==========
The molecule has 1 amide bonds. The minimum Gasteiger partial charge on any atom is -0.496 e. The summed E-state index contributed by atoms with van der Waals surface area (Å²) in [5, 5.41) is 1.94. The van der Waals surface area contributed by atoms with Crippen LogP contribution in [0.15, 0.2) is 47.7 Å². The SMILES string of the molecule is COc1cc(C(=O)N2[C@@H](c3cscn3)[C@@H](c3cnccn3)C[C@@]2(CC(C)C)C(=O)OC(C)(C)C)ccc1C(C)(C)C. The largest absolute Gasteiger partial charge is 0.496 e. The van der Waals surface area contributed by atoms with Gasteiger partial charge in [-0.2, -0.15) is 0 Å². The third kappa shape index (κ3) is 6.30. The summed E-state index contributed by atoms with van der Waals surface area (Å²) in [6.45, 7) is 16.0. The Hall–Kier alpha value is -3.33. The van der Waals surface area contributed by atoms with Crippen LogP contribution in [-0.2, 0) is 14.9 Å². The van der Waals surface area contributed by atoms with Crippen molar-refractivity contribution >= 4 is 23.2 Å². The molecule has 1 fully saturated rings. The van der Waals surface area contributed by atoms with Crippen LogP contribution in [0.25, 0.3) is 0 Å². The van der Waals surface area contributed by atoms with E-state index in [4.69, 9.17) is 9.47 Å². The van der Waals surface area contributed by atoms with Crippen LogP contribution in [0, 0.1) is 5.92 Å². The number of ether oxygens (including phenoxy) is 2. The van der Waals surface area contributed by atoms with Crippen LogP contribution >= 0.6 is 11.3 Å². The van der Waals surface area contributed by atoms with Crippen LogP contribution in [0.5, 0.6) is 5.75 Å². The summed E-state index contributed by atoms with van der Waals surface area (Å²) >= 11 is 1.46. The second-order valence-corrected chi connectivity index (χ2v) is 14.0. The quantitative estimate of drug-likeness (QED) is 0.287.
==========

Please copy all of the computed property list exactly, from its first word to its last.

The molecule has 1 amide bonds. The minimum Gasteiger partial charge on any atom is -0.496 e. The summed E-state index contributed by atoms with van der Waals surface area (Å²) in [5, 5.41) is 1.94. The van der Waals surface area contributed by atoms with Crippen LogP contribution in [0.15, 0.2) is 47.7 Å². The SMILES string of the molecule is COc1cc(C(=O)N2[C@@H](c3cscn3)[C@@H](c3cnccn3)C[C@@]2(CC(C)C)C(=O)OC(C)(C)C)ccc1C(C)(C)C. The largest absolute Gasteiger partial charge is 0.496 e. The van der Waals surface area contributed by atoms with Gasteiger partial charge in [-0.2, -0.15) is 0 Å². The third kappa shape index (κ3) is 6.30. The summed E-state index contributed by atoms with van der Waals surface area (Å²) in [6.45, 7) is 16.0. The Hall–Kier alpha value is -3.33. The van der Waals surface area contributed by atoms with Crippen LogP contribution in [-0.2, 0) is 14.9 Å². The van der Waals surface area contributed by atoms with Crippen molar-refractivity contribution >= 4 is 23.2 Å². The molecule has 1 fully saturated rings. The van der Waals surface area contributed by atoms with Crippen LogP contribution in [0.25, 0.3) is 0 Å². The van der Waals surface area contributed by atoms with E-state index in [4.69, 9.17) is 9.47 Å². The van der Waals surface area contributed by atoms with Crippen LogP contribution in [0, 0.1) is 5.92 Å². The number of ether oxygens (including phenoxy) is 2. The van der Waals surface area contributed by atoms with Crippen LogP contribution >= 0.6 is 11.3 Å². The van der Waals surface area contributed by atoms with Crippen LogP contribution in [0.5, 0.6) is 5.75 Å². The summed E-state index contributed by atoms with van der Waals surface area (Å²) >= 11 is 1.46. The second-order valence-corrected chi connectivity index (χ2v) is 14.0. The quantitative estimate of drug-likeness (QED) is 0.287.